Pointing out these differences is not nitpicky. The Reformed paedobaptist case rests upon the claim of continuity with circumcision, so discovering a breach in the alleged continuity presents a vital challenge, not a trivial one. The argument wants to affirms practice B on the grounds that it is the continuation of practice A, and practice A has not been explicitly abrogated. If it turns out that practices A and B are not the same, then it must be clearly demonstrated why one should entail the other. This is not easy to see, because “those who believe and their children” is not just a slightly different ecclesiology from “you and your seed after you, for the generations to come.” It is not as though the two were thought to be brothers, but turned out on closer inspection to be merely cousins. These two formulae are utterly distinct. Their similarity lies in the fact that they both involve infants. But the infants involved in each system are fundamentally different: in one it is the inter-generational lineage of one man which comprised a nation, while in the other it is families in the modern sense of that term (no slaves, one generation). It is not clear why the former should entail the latter.

2.3. Response #3: New Testament Texts Delimit the “Children of Abraham” So As to Constitute the “Children of Believers”

A final response could be to concede that the argument from continuity with circumcision may not, in itself, meet the required burden of proof for paedobaptism—but that it nonetheless establishes a more general principle of God’s intergenerational ways of working through families in some broader sense, which is then further specified by New Testament texts so as to constitute a proof of paedobaptism. Thus, Genesis 17 might not teach a paedobaptist ecclesiology, but it establishes a framework of thought within which texts like Acts 2:39, 1 Corinthians 7:14, etc. give a more precise and explicit delimitation of baptism to families.

Once again we note that such a concession would amount to a different kind of argument than the typical Reformed paedobaptist claim (though, in my judgment, a more plausible one). To provide a full response to this distinct kind of paedobaptist argumentation is beyond the scope of this article, but it may be useful to briefly engage a few relevant texts.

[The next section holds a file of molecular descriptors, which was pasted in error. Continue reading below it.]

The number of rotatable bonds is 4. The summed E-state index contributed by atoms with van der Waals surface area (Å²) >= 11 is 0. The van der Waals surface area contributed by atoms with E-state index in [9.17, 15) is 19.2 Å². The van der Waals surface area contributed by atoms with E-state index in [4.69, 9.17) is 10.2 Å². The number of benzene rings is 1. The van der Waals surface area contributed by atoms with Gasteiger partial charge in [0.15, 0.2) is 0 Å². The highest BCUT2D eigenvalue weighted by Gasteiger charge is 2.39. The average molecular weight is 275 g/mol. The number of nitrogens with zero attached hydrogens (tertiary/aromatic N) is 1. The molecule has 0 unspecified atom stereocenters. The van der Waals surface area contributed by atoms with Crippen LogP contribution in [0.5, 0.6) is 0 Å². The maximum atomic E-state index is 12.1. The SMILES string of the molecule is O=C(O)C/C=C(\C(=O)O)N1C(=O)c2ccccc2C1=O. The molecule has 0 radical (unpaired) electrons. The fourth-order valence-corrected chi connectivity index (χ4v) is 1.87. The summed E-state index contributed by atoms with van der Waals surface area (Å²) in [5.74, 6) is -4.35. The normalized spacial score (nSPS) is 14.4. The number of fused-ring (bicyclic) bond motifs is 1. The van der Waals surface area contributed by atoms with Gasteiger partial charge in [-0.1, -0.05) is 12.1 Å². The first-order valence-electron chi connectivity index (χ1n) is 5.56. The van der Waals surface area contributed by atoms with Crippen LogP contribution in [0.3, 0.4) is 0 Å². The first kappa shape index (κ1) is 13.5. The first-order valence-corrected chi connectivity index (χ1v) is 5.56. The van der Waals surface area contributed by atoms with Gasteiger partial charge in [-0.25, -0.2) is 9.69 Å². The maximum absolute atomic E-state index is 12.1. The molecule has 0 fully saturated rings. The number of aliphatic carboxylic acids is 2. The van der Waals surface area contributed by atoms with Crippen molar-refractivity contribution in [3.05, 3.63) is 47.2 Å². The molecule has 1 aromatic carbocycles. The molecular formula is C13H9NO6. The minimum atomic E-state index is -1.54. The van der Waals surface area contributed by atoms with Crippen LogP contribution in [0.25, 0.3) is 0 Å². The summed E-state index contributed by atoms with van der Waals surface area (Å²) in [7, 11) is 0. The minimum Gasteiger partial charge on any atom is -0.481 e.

A passage likely to be involved in this context is Peter’s assertion to his Jewish contemporaries in Acts 2:39 that God’s promise is “for you and your children.”24 To be sure, the word “children” here is more in line with the target of paedobaptist practice (the first generation offspring of believers). There are three difficulties, however, with taking Peter’s language as a warrant to delimit the recipients of the Abrahamic covenant to families. First, in context, the “promise” in view here is not covenant membership per se, but the Holy Spirit who has just been poured out, as identified in the immediately preceding clause: “you will receive the gift of the Holy Spirit” (Acts 2:38; cf. Luke 24:49). Second, the recipients of this promise are not just “you and your children,” but also “all who are far off” (v. 39). Syntactically, both these classes of people are in the same position. It is not clear how we might regard children as recipients of the promised Holy Spirit in a different sense than those far off are recipients of this promise.

Third, Peter indicates that the conditions of receiving this promise are repentance (v. 38) and calling (v. 39). He enjoins them in verse 38, “repent … and you will receive,” and in verse 39 further qualifies the recipients of this promise with the phrase, “everyone whom the Lord our God calls to himself.” The overall import of Peter’s claim is that anyone—from those under your very roof to those in distant lands—can receive the Holy Spirit upon repentance, in response to God’s calling. This passage thus falls short of establishing the covenant membership of the children of believers exclusively (but not for those “far off”), apart from and prior to repentance.